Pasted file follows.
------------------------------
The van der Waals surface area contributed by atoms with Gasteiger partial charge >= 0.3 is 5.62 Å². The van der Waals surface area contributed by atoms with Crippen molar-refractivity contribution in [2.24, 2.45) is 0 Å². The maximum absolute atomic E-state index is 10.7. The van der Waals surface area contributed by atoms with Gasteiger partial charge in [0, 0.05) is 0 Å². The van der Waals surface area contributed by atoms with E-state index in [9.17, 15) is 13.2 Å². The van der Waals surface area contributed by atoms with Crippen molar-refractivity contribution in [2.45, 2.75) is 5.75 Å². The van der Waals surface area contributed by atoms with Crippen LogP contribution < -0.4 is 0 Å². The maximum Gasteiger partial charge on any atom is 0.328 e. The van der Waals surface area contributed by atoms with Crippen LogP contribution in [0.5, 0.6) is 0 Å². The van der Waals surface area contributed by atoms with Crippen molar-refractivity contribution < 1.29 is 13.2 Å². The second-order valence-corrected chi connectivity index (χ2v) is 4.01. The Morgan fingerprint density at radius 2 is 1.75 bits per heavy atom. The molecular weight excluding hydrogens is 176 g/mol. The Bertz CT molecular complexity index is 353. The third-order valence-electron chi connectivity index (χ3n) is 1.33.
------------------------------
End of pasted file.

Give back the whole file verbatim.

The van der Waals surface area contributed by atoms with Gasteiger partial charge >= 0.3 is 5.62 Å². The van der Waals surface area contributed by atoms with Crippen molar-refractivity contribution in [2.24, 2.45) is 0 Å². The maximum absolute atomic E-state index is 10.7. The van der Waals surface area contributed by atoms with Gasteiger partial charge in [0, 0.05) is 0 Å². The van der Waals surface area contributed by atoms with E-state index in [9.17, 15) is 13.2 Å². The van der Waals surface area contributed by atoms with Crippen molar-refractivity contribution in [2.45, 2.75) is 5.75 Å². The van der Waals surface area contributed by atoms with Crippen LogP contribution < -0.4 is 0 Å². The maximum Gasteiger partial charge on any atom is 0.328 e. The van der Waals surface area contributed by atoms with Crippen LogP contribution in [0.5, 0.6) is 0 Å². The van der Waals surface area contributed by atoms with Crippen molar-refractivity contribution < 1.29 is 13.2 Å². The second-order valence-corrected chi connectivity index (χ2v) is 4.01. The Morgan fingerprint density at radius 2 is 1.75 bits per heavy atom. The molecular weight excluding hydrogens is 176 g/mol. The Bertz CT molecular complexity index is 353. The third-order valence-electron chi connectivity index (χ3n) is 1.33.